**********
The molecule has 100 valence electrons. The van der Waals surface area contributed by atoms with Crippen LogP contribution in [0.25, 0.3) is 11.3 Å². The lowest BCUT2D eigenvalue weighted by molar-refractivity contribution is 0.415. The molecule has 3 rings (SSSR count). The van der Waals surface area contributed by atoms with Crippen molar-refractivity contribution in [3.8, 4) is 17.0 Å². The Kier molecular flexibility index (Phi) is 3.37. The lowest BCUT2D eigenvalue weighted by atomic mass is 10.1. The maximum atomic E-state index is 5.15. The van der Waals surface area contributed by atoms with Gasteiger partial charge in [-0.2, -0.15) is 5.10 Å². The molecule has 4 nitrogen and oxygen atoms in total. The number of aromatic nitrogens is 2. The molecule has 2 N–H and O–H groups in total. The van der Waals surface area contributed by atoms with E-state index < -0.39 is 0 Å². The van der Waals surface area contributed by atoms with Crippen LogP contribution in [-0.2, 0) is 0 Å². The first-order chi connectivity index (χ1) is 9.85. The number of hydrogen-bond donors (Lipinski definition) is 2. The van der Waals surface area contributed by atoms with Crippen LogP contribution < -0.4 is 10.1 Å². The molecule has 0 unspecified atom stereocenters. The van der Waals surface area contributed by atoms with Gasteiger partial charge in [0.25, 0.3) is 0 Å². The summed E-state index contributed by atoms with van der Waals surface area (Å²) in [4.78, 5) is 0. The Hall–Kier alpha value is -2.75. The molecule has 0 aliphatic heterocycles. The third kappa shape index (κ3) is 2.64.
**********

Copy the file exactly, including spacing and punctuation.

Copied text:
The molecule has 100 valence electrons. The van der Waals surface area contributed by atoms with Crippen LogP contribution in [0.25, 0.3) is 11.3 Å². The lowest BCUT2D eigenvalue weighted by molar-refractivity contribution is 0.415. The molecule has 3 rings (SSSR count). The van der Waals surface area contributed by atoms with Crippen molar-refractivity contribution in [3.8, 4) is 17.0 Å². The Kier molecular flexibility index (Phi) is 3.37. The lowest BCUT2D eigenvalue weighted by atomic mass is 10.1. The maximum atomic E-state index is 5.15. The van der Waals surface area contributed by atoms with Gasteiger partial charge in [-0.2, -0.15) is 5.10 Å². The molecule has 4 nitrogen and oxygen atoms in total. The number of aromatic nitrogens is 2. The molecule has 2 N–H and O–H groups in total. The van der Waals surface area contributed by atoms with E-state index < -0.39 is 0 Å². The van der Waals surface area contributed by atoms with Crippen LogP contribution in [-0.2, 0) is 0 Å². The first-order chi connectivity index (χ1) is 9.85. The number of hydrogen-bond donors (Lipinski definition) is 2. The van der Waals surface area contributed by atoms with Crippen LogP contribution < -0.4 is 10.1 Å². The molecule has 0 unspecified atom stereocenters. The van der Waals surface area contributed by atoms with Gasteiger partial charge in [0.25, 0.3) is 0 Å². The summed E-state index contributed by atoms with van der Waals surface area (Å²) in [4.78, 5) is 0. The Hall–Kier alpha value is -2.75. The molecule has 0 aliphatic heterocycles. The third kappa shape index (κ3) is 2.64.